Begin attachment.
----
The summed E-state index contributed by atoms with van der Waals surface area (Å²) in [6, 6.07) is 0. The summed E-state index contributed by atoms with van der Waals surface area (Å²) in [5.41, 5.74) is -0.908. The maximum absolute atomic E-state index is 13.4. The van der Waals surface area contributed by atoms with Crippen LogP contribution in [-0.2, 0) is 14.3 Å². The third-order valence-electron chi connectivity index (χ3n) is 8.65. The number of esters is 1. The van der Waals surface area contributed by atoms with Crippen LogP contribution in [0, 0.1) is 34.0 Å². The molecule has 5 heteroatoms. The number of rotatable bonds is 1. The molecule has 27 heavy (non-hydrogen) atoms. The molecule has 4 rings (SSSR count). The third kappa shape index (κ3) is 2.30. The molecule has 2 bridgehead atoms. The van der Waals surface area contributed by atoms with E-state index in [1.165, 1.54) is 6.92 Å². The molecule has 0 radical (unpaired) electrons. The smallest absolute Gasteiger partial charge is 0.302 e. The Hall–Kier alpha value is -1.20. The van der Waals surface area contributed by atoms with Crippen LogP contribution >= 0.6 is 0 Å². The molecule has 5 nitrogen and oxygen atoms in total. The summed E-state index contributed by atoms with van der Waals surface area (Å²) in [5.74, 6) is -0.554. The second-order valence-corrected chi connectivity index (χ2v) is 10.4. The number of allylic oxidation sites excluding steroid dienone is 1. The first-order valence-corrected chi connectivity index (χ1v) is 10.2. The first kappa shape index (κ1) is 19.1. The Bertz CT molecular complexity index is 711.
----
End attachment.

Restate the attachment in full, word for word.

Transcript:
The summed E-state index contributed by atoms with van der Waals surface area (Å²) in [6, 6.07) is 0. The summed E-state index contributed by atoms with van der Waals surface area (Å²) in [5.41, 5.74) is -0.908. The maximum absolute atomic E-state index is 13.4. The van der Waals surface area contributed by atoms with Crippen LogP contribution in [-0.2, 0) is 14.3 Å². The third-order valence-electron chi connectivity index (χ3n) is 8.65. The number of esters is 1. The van der Waals surface area contributed by atoms with Crippen LogP contribution in [0, 0.1) is 34.0 Å². The molecule has 5 heteroatoms. The number of rotatable bonds is 1. The molecule has 27 heavy (non-hydrogen) atoms. The molecule has 4 rings (SSSR count). The third kappa shape index (κ3) is 2.30. The molecule has 2 bridgehead atoms. The van der Waals surface area contributed by atoms with E-state index in [1.165, 1.54) is 6.92 Å². The molecule has 0 radical (unpaired) electrons. The smallest absolute Gasteiger partial charge is 0.302 e. The Hall–Kier alpha value is -1.20. The van der Waals surface area contributed by atoms with Crippen LogP contribution >= 0.6 is 0 Å². The molecule has 5 nitrogen and oxygen atoms in total. The summed E-state index contributed by atoms with van der Waals surface area (Å²) in [5.74, 6) is -0.554. The second-order valence-corrected chi connectivity index (χ2v) is 10.4. The number of allylic oxidation sites excluding steroid dienone is 1. The first-order valence-corrected chi connectivity index (χ1v) is 10.2. The first kappa shape index (κ1) is 19.1. The Bertz CT molecular complexity index is 711.